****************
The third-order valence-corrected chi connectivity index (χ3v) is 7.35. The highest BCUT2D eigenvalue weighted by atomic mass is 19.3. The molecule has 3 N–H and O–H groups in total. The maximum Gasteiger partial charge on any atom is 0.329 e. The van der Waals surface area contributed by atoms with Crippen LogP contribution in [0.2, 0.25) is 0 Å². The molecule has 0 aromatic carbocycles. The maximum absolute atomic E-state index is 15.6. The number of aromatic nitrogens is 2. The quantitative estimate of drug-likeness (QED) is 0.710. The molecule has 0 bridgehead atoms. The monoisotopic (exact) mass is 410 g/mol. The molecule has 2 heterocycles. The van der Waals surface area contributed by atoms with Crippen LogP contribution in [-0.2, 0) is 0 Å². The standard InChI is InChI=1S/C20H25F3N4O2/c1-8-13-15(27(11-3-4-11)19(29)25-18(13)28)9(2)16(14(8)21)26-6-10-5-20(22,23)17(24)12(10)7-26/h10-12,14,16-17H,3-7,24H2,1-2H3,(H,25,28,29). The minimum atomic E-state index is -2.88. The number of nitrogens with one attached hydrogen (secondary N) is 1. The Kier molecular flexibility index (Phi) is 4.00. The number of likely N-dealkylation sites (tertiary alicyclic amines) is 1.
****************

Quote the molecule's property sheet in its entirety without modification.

The third-order valence-corrected chi connectivity index (χ3v) is 7.35. The highest BCUT2D eigenvalue weighted by atomic mass is 19.3. The molecule has 3 N–H and O–H groups in total. The maximum Gasteiger partial charge on any atom is 0.329 e. The van der Waals surface area contributed by atoms with Crippen LogP contribution in [0.2, 0.25) is 0 Å². The molecule has 0 aromatic carbocycles. The maximum absolute atomic E-state index is 15.6. The number of aromatic nitrogens is 2. The quantitative estimate of drug-likeness (QED) is 0.710. The molecule has 0 bridgehead atoms. The monoisotopic (exact) mass is 410 g/mol. The molecule has 2 heterocycles. The van der Waals surface area contributed by atoms with Crippen LogP contribution in [-0.2, 0) is 0 Å². The standard InChI is InChI=1S/C20H25F3N4O2/c1-8-13-15(27(11-3-4-11)19(29)25-18(13)28)9(2)16(14(8)21)26-6-10-5-20(22,23)17(24)12(10)7-26/h10-12,14,16-17H,3-7,24H2,1-2H3,(H,25,28,29). The minimum atomic E-state index is -2.88. The number of nitrogens with one attached hydrogen (secondary N) is 1. The Kier molecular flexibility index (Phi) is 4.00. The number of likely N-dealkylation sites (tertiary alicyclic amines) is 1.